Geekiness

I have been searching for alternatives to the big gatekeepers of the internet of late over the last 2 or 3 years. Driven mainly by Facebook’s abuses of data. I have found a number of services, applications and tools that are operating outside the walled gardens of Facebook, Amazon, Apple, and Google.

Some services replace platforms like Instagram, others are hybrids of Twitter and Instagram and Facebook, and others are a retro step back to the early days of the internet, where text reigned supreme. Most are run by volunteers who have the tech skills to run and organise and moderate these things.

Screengrab of my account on pixelfed
Screengrab of my account on pixelfed

These services are for instagram pixelfed.social, [free open source] Glass [glass.photo] a subscription model. Mastadon is a Facebook replacement, the platform runs “instances” I am connected to two. AusGalm.space you will need to “apply” to join and mastodon.social. Joining is simple easy and quick. [I’m hoping to merge the two soon]. And lastly discord. This is a social space where people with common interests congregate. The groups are called servers, currently I participate in several from my own specially created one for flickr users to others much more general in scope, like iPhone photography and online music listening.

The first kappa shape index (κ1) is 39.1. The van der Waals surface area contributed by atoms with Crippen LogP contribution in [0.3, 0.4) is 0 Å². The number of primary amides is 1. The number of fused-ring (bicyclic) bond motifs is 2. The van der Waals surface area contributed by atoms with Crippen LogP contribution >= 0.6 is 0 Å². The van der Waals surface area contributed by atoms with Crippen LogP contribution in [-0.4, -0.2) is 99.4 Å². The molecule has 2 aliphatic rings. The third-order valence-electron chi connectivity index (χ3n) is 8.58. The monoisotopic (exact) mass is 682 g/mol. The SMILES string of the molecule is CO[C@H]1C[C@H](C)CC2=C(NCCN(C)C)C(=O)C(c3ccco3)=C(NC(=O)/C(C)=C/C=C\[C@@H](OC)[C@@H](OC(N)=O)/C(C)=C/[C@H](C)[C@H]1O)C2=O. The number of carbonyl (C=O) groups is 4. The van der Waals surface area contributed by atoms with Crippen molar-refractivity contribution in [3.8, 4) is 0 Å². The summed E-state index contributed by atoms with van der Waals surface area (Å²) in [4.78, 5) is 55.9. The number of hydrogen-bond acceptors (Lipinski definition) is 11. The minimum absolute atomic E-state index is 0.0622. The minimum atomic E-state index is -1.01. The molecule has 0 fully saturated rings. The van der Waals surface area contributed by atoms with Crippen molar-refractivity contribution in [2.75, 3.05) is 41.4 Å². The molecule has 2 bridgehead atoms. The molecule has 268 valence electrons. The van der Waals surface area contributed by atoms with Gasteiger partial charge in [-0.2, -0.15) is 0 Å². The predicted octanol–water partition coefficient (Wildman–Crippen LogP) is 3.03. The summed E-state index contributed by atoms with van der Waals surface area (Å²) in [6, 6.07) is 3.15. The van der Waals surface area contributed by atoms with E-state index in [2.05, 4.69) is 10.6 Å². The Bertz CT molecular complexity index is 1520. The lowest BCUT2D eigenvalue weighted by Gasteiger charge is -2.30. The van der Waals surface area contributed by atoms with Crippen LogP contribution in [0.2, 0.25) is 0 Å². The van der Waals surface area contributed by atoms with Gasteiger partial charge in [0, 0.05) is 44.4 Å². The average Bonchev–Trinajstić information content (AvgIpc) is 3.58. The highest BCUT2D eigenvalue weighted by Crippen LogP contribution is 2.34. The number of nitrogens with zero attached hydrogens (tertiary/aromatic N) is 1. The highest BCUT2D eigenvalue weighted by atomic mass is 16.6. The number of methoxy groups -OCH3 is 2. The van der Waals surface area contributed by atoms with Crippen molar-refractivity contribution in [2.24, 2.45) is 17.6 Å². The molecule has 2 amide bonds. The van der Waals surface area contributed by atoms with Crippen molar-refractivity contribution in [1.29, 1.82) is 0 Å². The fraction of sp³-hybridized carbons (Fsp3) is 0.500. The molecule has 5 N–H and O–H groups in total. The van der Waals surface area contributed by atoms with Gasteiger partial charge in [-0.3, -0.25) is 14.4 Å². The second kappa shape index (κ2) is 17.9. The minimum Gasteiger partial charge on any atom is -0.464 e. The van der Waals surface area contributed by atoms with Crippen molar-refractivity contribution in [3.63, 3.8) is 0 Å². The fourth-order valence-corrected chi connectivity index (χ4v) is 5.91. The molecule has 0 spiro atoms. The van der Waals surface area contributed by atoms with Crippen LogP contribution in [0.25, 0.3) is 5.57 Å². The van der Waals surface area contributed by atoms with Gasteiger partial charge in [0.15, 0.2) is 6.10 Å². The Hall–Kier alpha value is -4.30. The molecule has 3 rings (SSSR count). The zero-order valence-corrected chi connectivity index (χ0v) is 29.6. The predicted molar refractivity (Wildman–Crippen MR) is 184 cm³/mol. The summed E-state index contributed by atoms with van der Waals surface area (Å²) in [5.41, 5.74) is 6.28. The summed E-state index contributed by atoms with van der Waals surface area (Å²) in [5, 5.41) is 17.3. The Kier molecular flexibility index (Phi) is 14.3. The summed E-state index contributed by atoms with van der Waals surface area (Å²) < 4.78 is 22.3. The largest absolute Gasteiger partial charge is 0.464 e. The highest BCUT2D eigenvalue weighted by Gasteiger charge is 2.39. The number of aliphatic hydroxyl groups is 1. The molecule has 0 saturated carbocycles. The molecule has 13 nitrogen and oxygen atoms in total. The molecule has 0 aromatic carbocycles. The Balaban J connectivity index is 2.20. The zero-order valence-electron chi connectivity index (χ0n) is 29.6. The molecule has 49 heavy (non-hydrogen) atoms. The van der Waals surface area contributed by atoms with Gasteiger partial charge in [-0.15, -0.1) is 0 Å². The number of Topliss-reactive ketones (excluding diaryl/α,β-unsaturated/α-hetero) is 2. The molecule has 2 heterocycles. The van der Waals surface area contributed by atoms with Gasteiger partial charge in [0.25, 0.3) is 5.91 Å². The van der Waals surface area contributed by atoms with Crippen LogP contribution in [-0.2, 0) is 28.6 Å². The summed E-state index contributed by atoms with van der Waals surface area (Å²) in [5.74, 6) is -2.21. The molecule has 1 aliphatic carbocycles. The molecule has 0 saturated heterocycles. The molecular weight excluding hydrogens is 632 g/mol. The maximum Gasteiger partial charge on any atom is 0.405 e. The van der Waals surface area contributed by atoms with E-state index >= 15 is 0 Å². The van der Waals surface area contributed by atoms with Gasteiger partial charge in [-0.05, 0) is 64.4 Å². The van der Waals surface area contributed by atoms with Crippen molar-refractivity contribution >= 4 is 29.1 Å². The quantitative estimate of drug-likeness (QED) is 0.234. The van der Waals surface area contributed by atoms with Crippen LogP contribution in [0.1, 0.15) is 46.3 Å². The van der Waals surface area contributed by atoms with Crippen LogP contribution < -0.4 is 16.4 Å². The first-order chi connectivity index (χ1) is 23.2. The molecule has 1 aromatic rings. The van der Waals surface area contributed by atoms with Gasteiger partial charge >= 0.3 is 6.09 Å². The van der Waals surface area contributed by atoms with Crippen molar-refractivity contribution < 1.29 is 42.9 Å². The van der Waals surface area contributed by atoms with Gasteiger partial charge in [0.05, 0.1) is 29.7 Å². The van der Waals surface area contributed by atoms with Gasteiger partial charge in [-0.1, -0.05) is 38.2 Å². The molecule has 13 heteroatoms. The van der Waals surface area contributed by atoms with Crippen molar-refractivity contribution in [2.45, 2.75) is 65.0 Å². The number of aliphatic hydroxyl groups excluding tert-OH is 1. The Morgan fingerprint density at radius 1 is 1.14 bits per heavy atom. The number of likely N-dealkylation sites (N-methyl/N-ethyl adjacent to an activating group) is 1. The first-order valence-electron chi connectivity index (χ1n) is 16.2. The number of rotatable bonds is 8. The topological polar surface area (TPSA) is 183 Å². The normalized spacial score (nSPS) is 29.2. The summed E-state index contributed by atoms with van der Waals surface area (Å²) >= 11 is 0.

A screen grab of the gemini browser showing my "site"
A screen grab of the gemini browser showing my site

Lastly a new internet protocol has been developed, this is super geeky and requires a special browser to read, I’m using Larange. It also requires access to a server that is configured to allow it to run if you want to write your own pages. The protocol is called gemini . This protocol is unlikely to ever take off the way the internet did in the mid to late 1990s, but for me this is fine. It is, I hope, going to be a space to build my writing skills. As it is text and hyperlink only protocol.  At least it’s bit more user friendly than the gopher protocol.

Here’s a description from the documentation page of the project:-

Gemini is a new application-level internet protocol for the distribution of arbitrary files, with some special consideration for serving a lightweight hypertext format which facilitates linking between files. You may think of Gemini as “the web, stripped right back to its essence” or as “Gopher, souped up and modernised just a little”, depending upon your perspective (the latter view is probably more accurate). Gemini may be of interest to people who are: